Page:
Make sure to move to the next burning process quickly, as the pudding will set and may get lumpy the longer it sits.
Burn the Bottom
You have two options for achieving the quintessential burned bottom: using a tray (traditional and more fun) or a non-stick pan (easier but gotta be careful not to scratch the coating).
1. Using a Tray over a Flame
You will need a metal baking pan — no enamel or heaven forbid, glass. Aluminum works best. The size of the pan is also very important—the original recipe uses a 9-by-13-inch pan with a 1 ½-inch lip.
You can absolutely use a baking pan (or non-stick pan, below) of a different size, but need to make sure the total area matches up. For example, the original recipe makes a 1-inch-thick tray of pudding, filling up about 120 square inches. If you're using an 8-by-8-inch, (64 square inches) you may simply halve the ingredients and have the same thickness!
Give the tray a quick wash with water right before starting to burn the pudding to make sure the bottom layer doesn't stick. Put the baking pan over a medium-heat burner and place 1-2 cups of the pudding mixture to cover the entire bottom of the pan. Make sure to wear oven mitts, and move the pan around to ensure an even burn.
Use a metal spatula to gently scrape the top to inspect; this will let you see what's happening below the excess pudding. You're looking for a very deep brown, almost black, color all over. The entire process can take 15 to 30 minutes, depending on the level of heat and the material of the pan.
When finished, set the pan aside and add the rest of the pudding mixture over the burned pudding. If there are any lumps, bring the pudding in the pot back to a boil while vigorously mixing, or use an immersion blender. Let cool, then cover and refrigerate for at least 6 hours. Overnight is even better.
❗️ You do not need to coat the bottom of the tray with butter or sugar! There are some recipes or comments that suggest this (even on Turkish websites)—and it is completely wrong. No pastry shop worth their salt in Turkey uses that technique to make kazandibi. It somewhat alters the authentic earthy flavor and really doesn't make the bottom any less sticky.
2. Using a Non-Stick Pan
Leave it to Turkish women to be practical! This method is a great idea, and makes it somewhat easier to cook kazandibi especially for those with an electrical stove. However, after trying it I thought:
- the process took a lot longer than the first method
- not scratching up the non-stick surface while slicing up took extra work
- the final "burnt" flavor wasn't the same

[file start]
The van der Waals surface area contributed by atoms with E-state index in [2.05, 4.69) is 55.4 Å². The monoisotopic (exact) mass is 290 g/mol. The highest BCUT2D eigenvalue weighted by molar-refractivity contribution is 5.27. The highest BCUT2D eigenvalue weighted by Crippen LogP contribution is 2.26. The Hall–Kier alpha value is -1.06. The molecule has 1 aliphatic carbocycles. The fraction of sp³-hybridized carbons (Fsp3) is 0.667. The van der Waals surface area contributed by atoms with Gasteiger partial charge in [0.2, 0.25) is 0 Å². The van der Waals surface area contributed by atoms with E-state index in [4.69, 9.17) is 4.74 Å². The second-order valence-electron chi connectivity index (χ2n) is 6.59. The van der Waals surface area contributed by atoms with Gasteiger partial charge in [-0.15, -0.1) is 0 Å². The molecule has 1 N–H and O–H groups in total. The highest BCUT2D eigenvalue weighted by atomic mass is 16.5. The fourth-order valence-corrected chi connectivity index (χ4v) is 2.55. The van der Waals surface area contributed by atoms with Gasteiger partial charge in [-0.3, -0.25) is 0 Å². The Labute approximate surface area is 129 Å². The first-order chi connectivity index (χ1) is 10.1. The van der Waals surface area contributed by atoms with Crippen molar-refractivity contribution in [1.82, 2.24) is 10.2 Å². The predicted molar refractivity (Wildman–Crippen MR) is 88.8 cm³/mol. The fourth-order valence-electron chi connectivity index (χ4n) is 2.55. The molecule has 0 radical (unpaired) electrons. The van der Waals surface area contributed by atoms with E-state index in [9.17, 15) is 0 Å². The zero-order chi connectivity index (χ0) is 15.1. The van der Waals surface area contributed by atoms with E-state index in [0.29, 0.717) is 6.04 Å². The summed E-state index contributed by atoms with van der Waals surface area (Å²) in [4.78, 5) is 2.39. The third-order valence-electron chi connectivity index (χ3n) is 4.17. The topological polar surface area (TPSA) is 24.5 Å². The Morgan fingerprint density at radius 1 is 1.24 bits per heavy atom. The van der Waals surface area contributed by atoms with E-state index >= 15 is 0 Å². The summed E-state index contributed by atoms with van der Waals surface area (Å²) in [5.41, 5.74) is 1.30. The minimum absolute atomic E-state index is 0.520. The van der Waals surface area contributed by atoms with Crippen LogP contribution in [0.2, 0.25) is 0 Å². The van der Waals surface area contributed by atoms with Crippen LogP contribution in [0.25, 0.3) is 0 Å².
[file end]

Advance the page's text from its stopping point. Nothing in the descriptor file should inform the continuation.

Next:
That's why I would still recommend using a metal tray over the flame to make kazandibi, if you can. If not, simply place a few ladles of the pudding mixture into the non-stick pan and burn the bottom on medium-high heat. Use a silicone spatula to check the bottom; we want it to turn almost black.
...How about just torching the whole thing?
I tried it. The outcomes in both taste and texture are extremely different! Would not recommend.
Cut the pudding into squares with a spatula, making sure to graze and lift from the very bottom. Serve each slice cold, burned bottom side up, and sprinkled with cinnamon if preferred.
❓Turkish burned pudding FAQs
Kazandibi is richer than regular pudding, almost custard-like; and has an amazing earthy, caramel-like flavor in addition to the freshness of a pudding. Think of it as a cross between the sensational San Sebastián burned Basque cheesecake, regular vanilla pudding, and crème brûlée. Irresistibly tasty!
Kazandibi is a Turkish dessert from the Ottoman palace. Legend has it that the dessert came about by accident—akin to other amazing inventions like Coca-Cola or the microwave. Indeed, it isn't difficult to imagine a busy palace chef who forgot his pudding on the stove and ended up loving the result!
Kazandibi is traditionally made of chicken breast milk pudding that has buffalo milk, rice flour, sugar, chicken breast, and sometimes mastic.
This vegan version is made with plant milk—and of course, without the chicken. I've had the original dessert many times and it tastes pretty much identical to the ones you'd have in Turkey!
In Turkish, kazandibi means "bottom of the cauldron", owing to the unique burnt quality.
The easiest solution is to use an immersion blender! If you don't have one, you could try straining the mixture through a fine-mesh sieve.
Not at all! If you're using an aluminum pan, just soak the surface in water for an hour or two and all the stubborn burned pudding will peel right off.
No. There are some recipes or comments that suggest this (even on Turkish websites)—and it is completely wrong. No pastry shop worth their salt in Turkey uses that technique to make kazandibi. It somewhat alters the authentic earthy flavor and really doesn't make the bottom any less sticky.
The results are vastly different. See the photo in the post for a comparison!
🇹🇷 Other delicious Turkish desserts
None of these will disappoint!
Did you enjoy this Turkish burned pudding "kazandibi" recipe? I'd love to hear from you! Please comment and leave a "⭐️⭐️⭐️⭐️⭐️" rating below. This helps me sustain Aegean Delight and I greatly appreciate it! 🙏Print